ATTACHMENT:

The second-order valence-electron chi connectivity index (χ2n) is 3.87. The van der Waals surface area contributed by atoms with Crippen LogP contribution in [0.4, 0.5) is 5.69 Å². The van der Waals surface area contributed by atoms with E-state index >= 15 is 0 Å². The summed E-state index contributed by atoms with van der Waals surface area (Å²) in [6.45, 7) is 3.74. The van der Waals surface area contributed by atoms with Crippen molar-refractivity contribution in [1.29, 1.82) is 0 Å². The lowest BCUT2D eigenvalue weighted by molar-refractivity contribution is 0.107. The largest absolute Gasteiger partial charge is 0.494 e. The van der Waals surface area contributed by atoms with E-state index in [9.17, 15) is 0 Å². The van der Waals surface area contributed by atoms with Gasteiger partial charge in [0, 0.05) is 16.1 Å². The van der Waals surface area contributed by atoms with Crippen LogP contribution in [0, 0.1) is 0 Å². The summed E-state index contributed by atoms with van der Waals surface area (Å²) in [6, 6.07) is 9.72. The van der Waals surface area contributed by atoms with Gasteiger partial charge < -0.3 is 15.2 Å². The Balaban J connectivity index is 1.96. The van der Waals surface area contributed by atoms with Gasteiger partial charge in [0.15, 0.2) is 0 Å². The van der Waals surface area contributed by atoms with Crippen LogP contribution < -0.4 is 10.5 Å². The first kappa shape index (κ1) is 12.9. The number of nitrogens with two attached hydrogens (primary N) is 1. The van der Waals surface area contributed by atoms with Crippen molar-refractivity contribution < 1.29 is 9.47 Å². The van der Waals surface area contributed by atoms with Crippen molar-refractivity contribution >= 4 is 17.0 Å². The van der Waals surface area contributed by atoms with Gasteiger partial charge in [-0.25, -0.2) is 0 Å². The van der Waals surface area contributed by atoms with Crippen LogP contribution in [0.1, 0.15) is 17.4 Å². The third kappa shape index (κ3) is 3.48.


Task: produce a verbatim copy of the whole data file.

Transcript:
The second-order valence-electron chi connectivity index (χ2n) is 3.87. The van der Waals surface area contributed by atoms with Crippen LogP contribution in [0.4, 0.5) is 5.69 Å². The van der Waals surface area contributed by atoms with E-state index >= 15 is 0 Å². The summed E-state index contributed by atoms with van der Waals surface area (Å²) in [6.45, 7) is 3.74. The van der Waals surface area contributed by atoms with Crippen molar-refractivity contribution in [1.29, 1.82) is 0 Å². The lowest BCUT2D eigenvalue weighted by molar-refractivity contribution is 0.107. The largest absolute Gasteiger partial charge is 0.494 e. The van der Waals surface area contributed by atoms with E-state index in [9.17, 15) is 0 Å². The van der Waals surface area contributed by atoms with Gasteiger partial charge in [0, 0.05) is 16.1 Å². The van der Waals surface area contributed by atoms with Crippen LogP contribution in [0, 0.1) is 0 Å². The summed E-state index contributed by atoms with van der Waals surface area (Å²) in [6, 6.07) is 9.72. The van der Waals surface area contributed by atoms with Gasteiger partial charge < -0.3 is 15.2 Å². The Balaban J connectivity index is 1.96. The van der Waals surface area contributed by atoms with Gasteiger partial charge in [0.15, 0.2) is 0 Å². The van der Waals surface area contributed by atoms with Crippen LogP contribution < -0.4 is 10.5 Å². The first kappa shape index (κ1) is 12.9. The number of nitrogens with two attached hydrogens (primary N) is 1. The van der Waals surface area contributed by atoms with Crippen molar-refractivity contribution < 1.29 is 9.47 Å². The van der Waals surface area contributed by atoms with Crippen molar-refractivity contribution >= 4 is 17.0 Å². The van der Waals surface area contributed by atoms with Gasteiger partial charge in [-0.25, -0.2) is 0 Å². The van der Waals surface area contributed by atoms with Crippen LogP contribution in [0.1, 0.15) is 17.4 Å². The third kappa shape index (κ3) is 3.48.